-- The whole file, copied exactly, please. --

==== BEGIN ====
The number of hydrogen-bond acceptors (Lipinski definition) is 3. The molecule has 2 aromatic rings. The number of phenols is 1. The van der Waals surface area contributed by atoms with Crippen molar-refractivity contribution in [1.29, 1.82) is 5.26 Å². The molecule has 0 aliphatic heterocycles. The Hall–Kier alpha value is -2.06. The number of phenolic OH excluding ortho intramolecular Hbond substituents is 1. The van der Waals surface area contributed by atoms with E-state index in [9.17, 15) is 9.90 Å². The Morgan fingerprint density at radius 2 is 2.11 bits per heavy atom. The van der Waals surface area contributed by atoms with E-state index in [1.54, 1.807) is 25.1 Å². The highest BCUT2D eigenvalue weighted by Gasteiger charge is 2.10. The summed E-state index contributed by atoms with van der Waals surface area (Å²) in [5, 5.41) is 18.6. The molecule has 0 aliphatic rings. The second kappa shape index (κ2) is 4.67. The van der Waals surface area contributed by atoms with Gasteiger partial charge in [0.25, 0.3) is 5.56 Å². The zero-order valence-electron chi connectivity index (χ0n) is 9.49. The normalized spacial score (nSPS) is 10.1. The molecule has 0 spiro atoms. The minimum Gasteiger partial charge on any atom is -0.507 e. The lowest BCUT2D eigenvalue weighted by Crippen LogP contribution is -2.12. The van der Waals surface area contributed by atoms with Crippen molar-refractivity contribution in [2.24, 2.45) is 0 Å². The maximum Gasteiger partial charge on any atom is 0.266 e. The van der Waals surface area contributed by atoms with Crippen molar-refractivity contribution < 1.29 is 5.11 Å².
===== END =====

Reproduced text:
The number of hydrogen-bond acceptors (Lipinski definition) is 3. The molecule has 2 aromatic rings. The number of phenols is 1. The van der Waals surface area contributed by atoms with Crippen molar-refractivity contribution in [1.29, 1.82) is 5.26 Å². The molecule has 0 aliphatic heterocycles. The Hall–Kier alpha value is -2.06. The number of phenolic OH excluding ortho intramolecular Hbond substituents is 1. The van der Waals surface area contributed by atoms with E-state index in [9.17, 15) is 9.90 Å². The Morgan fingerprint density at radius 2 is 2.11 bits per heavy atom. The van der Waals surface area contributed by atoms with E-state index in [1.54, 1.807) is 25.1 Å². The highest BCUT2D eigenvalue weighted by Gasteiger charge is 2.10. The summed E-state index contributed by atoms with van der Waals surface area (Å²) in [5, 5.41) is 18.6. The molecule has 0 aliphatic rings. The second kappa shape index (κ2) is 4.67. The van der Waals surface area contributed by atoms with Gasteiger partial charge in [0.25, 0.3) is 5.56 Å². The zero-order valence-electron chi connectivity index (χ0n) is 9.49. The normalized spacial score (nSPS) is 10.1. The molecule has 0 spiro atoms. The minimum Gasteiger partial charge on any atom is -0.507 e. The lowest BCUT2D eigenvalue weighted by Crippen LogP contribution is -2.12. The van der Waals surface area contributed by atoms with Crippen molar-refractivity contribution in [2.24, 2.45) is 0 Å². The maximum Gasteiger partial charge on any atom is 0.266 e. The van der Waals surface area contributed by atoms with Crippen molar-refractivity contribution < 1.29 is 5.11 Å².